Interviewer: How do you measure responsible investment outcomes?
AC: The main measurements we look at right now – and we’re open to new ideas – are the managers’ ESG rating, the carbon footprint of the strategies, and the survey responses. We apply a scoring mechanism to the survey responses, so we’re measuring and monitoring based on qualitative and quantitative measures. Then there’s the voting results: how are our investment managers voting and engaging around the vote? There is capacity to bring in a few other measures but I think we want to make sure we are acting on the measures we have and assuring ourselves that they are the right ones.
Interviewer: What are the main elements spurring responsible investment strategies?
AC: The key point is that we need to be clear with our clients what we’re doing on their behalf because we are a master trust and our clients have to report to their own members and their own stakeholders. We need to equip and support our clients as they engage with their members and stakeholders. We need to be able to let them know about the carbon footprint of their funds, the average ESG ratings of the products they’re invested in, and how voting went at meetings that may be important for them.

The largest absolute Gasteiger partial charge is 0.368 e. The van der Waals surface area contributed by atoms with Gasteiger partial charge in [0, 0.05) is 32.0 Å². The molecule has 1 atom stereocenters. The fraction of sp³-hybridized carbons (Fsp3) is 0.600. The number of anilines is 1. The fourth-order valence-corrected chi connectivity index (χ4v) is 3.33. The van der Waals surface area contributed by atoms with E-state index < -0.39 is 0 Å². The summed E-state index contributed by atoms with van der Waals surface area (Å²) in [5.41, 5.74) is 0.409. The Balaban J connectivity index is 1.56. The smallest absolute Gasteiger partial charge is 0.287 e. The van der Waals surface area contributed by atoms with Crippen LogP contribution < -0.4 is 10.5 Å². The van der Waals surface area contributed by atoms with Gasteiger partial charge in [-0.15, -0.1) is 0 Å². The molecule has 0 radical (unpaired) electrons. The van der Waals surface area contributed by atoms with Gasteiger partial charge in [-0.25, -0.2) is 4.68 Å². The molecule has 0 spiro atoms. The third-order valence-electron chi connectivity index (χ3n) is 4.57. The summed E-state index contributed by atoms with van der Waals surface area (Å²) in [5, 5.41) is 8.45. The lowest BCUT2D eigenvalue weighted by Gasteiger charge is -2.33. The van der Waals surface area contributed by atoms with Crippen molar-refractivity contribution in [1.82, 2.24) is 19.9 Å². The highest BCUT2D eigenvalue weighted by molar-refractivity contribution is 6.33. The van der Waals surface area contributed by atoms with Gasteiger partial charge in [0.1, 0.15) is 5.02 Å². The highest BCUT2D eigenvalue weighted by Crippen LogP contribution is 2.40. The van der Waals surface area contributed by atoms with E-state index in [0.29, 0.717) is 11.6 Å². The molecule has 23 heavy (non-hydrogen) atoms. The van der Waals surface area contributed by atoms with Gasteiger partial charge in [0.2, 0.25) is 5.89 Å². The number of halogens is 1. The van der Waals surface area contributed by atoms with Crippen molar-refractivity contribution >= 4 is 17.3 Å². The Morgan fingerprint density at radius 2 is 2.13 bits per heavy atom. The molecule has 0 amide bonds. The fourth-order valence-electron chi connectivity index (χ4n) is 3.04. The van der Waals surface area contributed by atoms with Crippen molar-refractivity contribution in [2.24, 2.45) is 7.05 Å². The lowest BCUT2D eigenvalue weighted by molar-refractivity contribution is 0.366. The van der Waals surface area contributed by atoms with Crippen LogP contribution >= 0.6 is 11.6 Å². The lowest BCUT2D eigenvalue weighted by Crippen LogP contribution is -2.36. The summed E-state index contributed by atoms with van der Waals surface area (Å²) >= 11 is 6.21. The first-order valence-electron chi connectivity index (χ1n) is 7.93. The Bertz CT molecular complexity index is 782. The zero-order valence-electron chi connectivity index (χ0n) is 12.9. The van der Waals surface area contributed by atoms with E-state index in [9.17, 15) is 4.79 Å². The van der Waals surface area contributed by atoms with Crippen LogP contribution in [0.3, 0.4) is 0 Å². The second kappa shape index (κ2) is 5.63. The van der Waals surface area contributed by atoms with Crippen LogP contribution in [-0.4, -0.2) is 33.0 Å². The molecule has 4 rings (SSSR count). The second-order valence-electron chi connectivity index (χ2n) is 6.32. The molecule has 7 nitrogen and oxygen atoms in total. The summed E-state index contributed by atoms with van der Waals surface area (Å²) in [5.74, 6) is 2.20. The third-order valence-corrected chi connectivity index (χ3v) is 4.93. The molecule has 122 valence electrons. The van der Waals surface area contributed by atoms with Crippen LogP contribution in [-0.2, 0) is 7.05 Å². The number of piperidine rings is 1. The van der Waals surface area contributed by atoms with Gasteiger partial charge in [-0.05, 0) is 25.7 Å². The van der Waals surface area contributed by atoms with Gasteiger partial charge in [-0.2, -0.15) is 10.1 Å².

Interviewer: Where in the hierarchy of stakeholders should people really be engaged?
AC: I would say at the board level. Mercer is the trustee for all these other clients within the Mercer Super Trust, and we do have good engagement from the board on these factors. But I think if we want to go further, the direction needs to come from the board. It also needs to come from our clients – if they have specific needs or concerns, they should feed it back through their relationship managers. This will then give the board a greater indicator of what’s important to our customers and what they expect from us as their service provider.